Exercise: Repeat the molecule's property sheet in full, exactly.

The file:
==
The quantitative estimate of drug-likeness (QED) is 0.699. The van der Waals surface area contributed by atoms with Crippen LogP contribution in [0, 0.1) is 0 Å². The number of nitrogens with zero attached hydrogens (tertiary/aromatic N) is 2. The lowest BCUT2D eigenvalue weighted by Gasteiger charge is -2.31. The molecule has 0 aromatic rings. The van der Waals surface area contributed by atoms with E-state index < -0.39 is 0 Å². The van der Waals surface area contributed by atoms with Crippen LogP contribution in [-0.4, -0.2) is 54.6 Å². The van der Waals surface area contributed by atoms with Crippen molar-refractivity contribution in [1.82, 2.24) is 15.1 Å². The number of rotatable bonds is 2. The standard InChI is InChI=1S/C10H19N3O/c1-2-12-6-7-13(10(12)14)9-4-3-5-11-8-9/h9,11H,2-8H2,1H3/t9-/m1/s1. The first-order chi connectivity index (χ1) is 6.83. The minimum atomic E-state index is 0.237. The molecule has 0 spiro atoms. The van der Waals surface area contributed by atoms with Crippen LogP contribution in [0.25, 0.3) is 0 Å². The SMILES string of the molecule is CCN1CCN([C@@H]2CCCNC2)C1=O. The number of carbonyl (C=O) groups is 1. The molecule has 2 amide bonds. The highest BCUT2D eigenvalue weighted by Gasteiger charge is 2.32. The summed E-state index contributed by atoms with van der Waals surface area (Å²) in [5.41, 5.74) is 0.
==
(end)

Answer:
The quantitative estimate of drug-likeness (QED) is 0.699. The van der Waals surface area contributed by atoms with Crippen LogP contribution in [0, 0.1) is 0 Å². The number of nitrogens with zero attached hydrogens (tertiary/aromatic N) is 2. The lowest BCUT2D eigenvalue weighted by Gasteiger charge is -2.31. The molecule has 0 aromatic rings. The van der Waals surface area contributed by atoms with E-state index < -0.39 is 0 Å². The van der Waals surface area contributed by atoms with Crippen LogP contribution in [-0.4, -0.2) is 54.6 Å². The van der Waals surface area contributed by atoms with Crippen molar-refractivity contribution in [1.82, 2.24) is 15.1 Å². The number of rotatable bonds is 2. The standard InChI is InChI=1S/C10H19N3O/c1-2-12-6-7-13(10(12)14)9-4-3-5-11-8-9/h9,11H,2-8H2,1H3/t9-/m1/s1. The first-order chi connectivity index (χ1) is 6.83. The minimum atomic E-state index is 0.237. The molecule has 0 spiro atoms. The van der Waals surface area contributed by atoms with Crippen LogP contribution in [0.25, 0.3) is 0 Å². The SMILES string of the molecule is CCN1CCN([C@@H]2CCCNC2)C1=O. The number of carbonyl (C=O) groups is 1. The molecule has 2 amide bonds. The highest BCUT2D eigenvalue weighted by Gasteiger charge is 2.32. The summed E-state index contributed by atoms with van der Waals surface area (Å²) in [5.41, 5.74) is 0.